Apple inspires designers to refuse from using sRGB colors when creating the iPhone X UI design in favor of P3. According to Apple, such a step will help to take advantage of the wider spectrum of colors on the phone's display. In other words, your assets can be exported at 16-bit PNG if using the corresponding color profile P3. Unfortunately, this option is available only in Photoshop and it isn't supported by Sketch.
iPhone X screen type: sRGB vs Display P3 colors
Bear in mind that not all displays can cope with this extra wide gamut of colors that P3 disposes of. In other words, many of them just won't display them, making it impossible to create accurate app designs for iPhone X. Talking about accurate displays, the Apple's iMac released in late 2015 was the first Mac-based computer that got the support of a wide gamut. Now, all the models of MacBook Pro which have Touch Bar inherited the support of P3.
The iPhone X aspect ratio differs from previous models since it is taller. It means any artwork that looked good on previous iPhones may look strange in apps for iPhone X. This way, you put the app's content at risk to be cropped either letterboxed.
iPhone X screen aspect ratio: Content cropping or letterboxing
If the iPhone X content will be displayed on a device with the 4.5-inch screen, the app's content may even end up being pillarboxed. So, it's a good idea to consider using of different assets when dealing with aspect ratios that differ.
iPhone X screen aspect ratio: Pillarboxing and cropping
Yeah yeah yeah, not everyone is happy to see these rounded iPhone X corners, especially those people who have to create an attractive mobile design for the iPhone X. But still, it's a new way to experience mobile applications. However, Apple asks designers to refrain from masking this part of the screen either emphasizing its shape peculiarities. That's how iPhone X app design may look like:
iPhone X Instagram app concept by Cleveroad (Source: Dribbble)
As I've already mentioned, the content in apps can be clipped because of the notch along with rounded corners of the screen. Sure thing you should avoid it when designing for iPhone X. For this purpose, Apple created its Safe Area guides and told us how to place the content in apps without damaging it. If the background of your app shouldn't follow these guides, then other content like buttons, pictures, texts, and so on certainly should.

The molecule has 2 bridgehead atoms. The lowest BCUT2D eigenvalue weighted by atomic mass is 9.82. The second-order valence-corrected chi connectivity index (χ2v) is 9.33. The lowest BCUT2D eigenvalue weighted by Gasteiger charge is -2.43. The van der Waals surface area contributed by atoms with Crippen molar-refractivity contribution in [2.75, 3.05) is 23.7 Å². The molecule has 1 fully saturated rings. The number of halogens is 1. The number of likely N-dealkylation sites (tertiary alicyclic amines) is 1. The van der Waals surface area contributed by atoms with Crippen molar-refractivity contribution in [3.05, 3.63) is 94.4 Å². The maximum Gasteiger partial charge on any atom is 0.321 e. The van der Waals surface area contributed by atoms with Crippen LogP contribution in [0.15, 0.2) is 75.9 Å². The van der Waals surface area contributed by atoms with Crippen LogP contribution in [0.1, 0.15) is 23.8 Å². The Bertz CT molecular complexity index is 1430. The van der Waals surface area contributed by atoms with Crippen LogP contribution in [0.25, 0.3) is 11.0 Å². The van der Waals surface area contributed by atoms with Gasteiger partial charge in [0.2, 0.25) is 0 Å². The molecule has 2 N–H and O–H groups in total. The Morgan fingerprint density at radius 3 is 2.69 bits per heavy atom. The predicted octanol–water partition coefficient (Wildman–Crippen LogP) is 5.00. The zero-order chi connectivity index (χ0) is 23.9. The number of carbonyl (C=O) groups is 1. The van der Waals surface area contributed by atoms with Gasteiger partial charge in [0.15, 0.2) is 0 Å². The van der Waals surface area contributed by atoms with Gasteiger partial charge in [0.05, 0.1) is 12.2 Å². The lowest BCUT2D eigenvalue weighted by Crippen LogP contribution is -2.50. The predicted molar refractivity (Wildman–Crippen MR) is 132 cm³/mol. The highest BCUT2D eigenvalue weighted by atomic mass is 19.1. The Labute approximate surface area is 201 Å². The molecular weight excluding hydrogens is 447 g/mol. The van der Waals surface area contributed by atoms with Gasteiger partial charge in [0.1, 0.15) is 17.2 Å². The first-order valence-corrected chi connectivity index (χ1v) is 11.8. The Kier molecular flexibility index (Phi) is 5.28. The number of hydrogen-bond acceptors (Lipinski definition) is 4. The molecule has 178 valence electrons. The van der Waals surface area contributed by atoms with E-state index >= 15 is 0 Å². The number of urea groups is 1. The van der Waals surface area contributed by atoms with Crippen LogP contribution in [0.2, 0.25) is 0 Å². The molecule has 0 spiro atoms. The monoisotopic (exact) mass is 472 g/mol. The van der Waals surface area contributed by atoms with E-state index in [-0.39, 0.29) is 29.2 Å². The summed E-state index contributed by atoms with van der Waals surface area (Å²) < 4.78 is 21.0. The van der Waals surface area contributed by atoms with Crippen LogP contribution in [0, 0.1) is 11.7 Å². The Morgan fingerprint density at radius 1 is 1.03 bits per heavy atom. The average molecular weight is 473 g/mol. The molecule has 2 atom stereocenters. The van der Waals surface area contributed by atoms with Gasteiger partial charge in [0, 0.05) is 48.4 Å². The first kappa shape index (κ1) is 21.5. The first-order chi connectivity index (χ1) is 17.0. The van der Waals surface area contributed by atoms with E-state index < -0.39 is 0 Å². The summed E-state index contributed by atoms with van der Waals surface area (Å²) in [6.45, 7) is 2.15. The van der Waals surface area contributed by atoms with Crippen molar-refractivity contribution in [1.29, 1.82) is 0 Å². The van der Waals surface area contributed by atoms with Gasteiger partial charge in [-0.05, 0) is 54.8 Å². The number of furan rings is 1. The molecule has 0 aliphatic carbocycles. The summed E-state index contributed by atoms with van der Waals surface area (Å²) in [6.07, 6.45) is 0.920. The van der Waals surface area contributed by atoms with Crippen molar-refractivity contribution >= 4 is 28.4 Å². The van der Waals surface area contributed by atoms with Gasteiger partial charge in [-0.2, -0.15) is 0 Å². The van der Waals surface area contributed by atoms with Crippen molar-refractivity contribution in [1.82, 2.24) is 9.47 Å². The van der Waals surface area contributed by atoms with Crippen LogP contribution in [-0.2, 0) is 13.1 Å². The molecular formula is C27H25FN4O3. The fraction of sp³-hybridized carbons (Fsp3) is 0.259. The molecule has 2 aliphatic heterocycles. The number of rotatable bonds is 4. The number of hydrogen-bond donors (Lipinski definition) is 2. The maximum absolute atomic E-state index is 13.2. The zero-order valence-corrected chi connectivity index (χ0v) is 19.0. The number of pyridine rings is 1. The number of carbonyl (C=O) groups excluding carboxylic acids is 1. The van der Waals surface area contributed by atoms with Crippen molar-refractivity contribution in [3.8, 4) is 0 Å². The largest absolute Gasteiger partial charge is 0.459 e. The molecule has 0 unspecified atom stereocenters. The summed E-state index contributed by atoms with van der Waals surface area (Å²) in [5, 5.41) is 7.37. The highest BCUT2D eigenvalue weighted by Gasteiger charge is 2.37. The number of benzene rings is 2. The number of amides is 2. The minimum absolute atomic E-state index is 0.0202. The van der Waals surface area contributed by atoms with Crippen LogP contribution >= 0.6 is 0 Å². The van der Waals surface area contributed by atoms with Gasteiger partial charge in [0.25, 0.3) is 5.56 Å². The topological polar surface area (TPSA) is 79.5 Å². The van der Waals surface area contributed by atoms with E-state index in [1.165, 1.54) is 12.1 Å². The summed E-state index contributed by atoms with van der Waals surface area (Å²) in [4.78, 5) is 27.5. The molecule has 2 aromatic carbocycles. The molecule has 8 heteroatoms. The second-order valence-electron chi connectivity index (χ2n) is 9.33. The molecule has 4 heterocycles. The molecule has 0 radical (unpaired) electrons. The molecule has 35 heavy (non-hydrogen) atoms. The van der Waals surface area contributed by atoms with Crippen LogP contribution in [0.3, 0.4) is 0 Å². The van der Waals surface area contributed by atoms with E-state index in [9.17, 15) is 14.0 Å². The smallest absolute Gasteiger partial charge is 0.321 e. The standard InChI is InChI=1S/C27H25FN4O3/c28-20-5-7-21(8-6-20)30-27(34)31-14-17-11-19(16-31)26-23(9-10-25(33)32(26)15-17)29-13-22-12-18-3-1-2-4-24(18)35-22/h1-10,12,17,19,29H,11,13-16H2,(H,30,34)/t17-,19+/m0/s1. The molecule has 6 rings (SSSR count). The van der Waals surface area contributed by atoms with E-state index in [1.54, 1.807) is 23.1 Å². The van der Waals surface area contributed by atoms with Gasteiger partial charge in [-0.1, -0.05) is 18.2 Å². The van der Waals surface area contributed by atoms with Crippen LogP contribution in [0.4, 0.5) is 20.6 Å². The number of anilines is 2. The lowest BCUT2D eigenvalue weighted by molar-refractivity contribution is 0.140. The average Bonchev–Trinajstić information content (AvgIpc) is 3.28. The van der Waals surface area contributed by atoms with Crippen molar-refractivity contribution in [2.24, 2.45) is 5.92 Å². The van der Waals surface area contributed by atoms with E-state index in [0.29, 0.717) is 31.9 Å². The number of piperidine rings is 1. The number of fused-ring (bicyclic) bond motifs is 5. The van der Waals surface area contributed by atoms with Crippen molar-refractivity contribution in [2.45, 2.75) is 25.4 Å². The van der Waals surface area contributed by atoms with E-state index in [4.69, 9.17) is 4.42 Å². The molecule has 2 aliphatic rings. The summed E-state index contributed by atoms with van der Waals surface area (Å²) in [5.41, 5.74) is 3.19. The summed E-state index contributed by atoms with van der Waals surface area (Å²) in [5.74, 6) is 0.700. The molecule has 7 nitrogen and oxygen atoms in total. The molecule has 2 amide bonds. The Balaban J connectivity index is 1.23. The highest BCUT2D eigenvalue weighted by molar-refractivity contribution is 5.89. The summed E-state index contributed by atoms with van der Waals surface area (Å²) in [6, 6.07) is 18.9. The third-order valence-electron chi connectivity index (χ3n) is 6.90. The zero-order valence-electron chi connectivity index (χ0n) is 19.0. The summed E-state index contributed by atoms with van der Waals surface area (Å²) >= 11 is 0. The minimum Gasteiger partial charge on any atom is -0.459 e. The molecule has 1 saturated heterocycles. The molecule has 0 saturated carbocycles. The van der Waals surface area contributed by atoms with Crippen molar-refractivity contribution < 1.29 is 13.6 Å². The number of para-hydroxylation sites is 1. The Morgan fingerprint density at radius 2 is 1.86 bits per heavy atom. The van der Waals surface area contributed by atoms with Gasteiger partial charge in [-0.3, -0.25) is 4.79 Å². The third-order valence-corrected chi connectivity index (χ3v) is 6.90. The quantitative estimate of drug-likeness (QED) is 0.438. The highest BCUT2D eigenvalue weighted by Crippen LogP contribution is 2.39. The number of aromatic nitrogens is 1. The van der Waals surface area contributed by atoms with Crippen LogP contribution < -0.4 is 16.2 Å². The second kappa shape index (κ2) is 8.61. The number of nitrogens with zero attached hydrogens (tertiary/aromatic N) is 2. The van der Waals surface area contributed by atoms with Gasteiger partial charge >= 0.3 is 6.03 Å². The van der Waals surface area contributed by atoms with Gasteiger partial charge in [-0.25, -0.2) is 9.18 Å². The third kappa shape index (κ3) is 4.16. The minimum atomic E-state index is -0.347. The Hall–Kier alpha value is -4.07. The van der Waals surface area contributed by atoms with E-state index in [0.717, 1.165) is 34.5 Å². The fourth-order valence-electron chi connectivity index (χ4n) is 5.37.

iPhone X Safe Area size
When the phone is turned to landscape mode the status bar is hidden in order to give the maximum space for the content. Besides, other bars are getting smaller. So, the navigation bar in landscape takes 32pt instead of 44pt, while the tab bar size reduces from 49pt to 30pt.
Despite the fact that not all apps need and will take the advantage of the iPhone X landscape mode, there are still a bunch of scenarios for its usage. For instance, it's a good fit for viewing different sort of content like photos, videos, texts in full-screen. Remember that after users finished interacting with iPhone X turned to landscape, they should be able to easily switch to the portrait mode.
You should think about your app's design adaptation to the landscape mode, especially if your app is already adapted for iPads. Such an update can make the app even more convenient for users.
iPhone X landscape mode: Safe Area
There are chances that some of you created design not only for the app but the website telling users about it as well. With this reasoning in mind, we decided to cover some points related to websites in landscape in the iPhone X.
The Safe Area leads to lots of free space at the sides of your website when browsing in landscape. That's needed to avoid clipping of the content, so Apple created the separate guide in order to provide us with the knowledge on how to adapt websites.
Designing for the iPhone X: Websites
As you know, screen of the iPhone X has no button that means all manipulations are done by gestures. Respectively, all the functions of the button were transformed into gestures. This fact may be confusing since we also use gestures when building interfaces. In turn, it may puzzle some users.
To avoid such situation, Apple offers not to hide the home indicator from iPhone X screen without necessity. Besides, the company warns us to be careful when working on interactive elements that placed closely to the home indicator. In case, there is nothing you can do with closely placed elements -- you can take the advantage of the edge protect feature that puts the priority of gestures. This way, the first swipe will be perceived as the app's gesture, while the second one as the system-level action.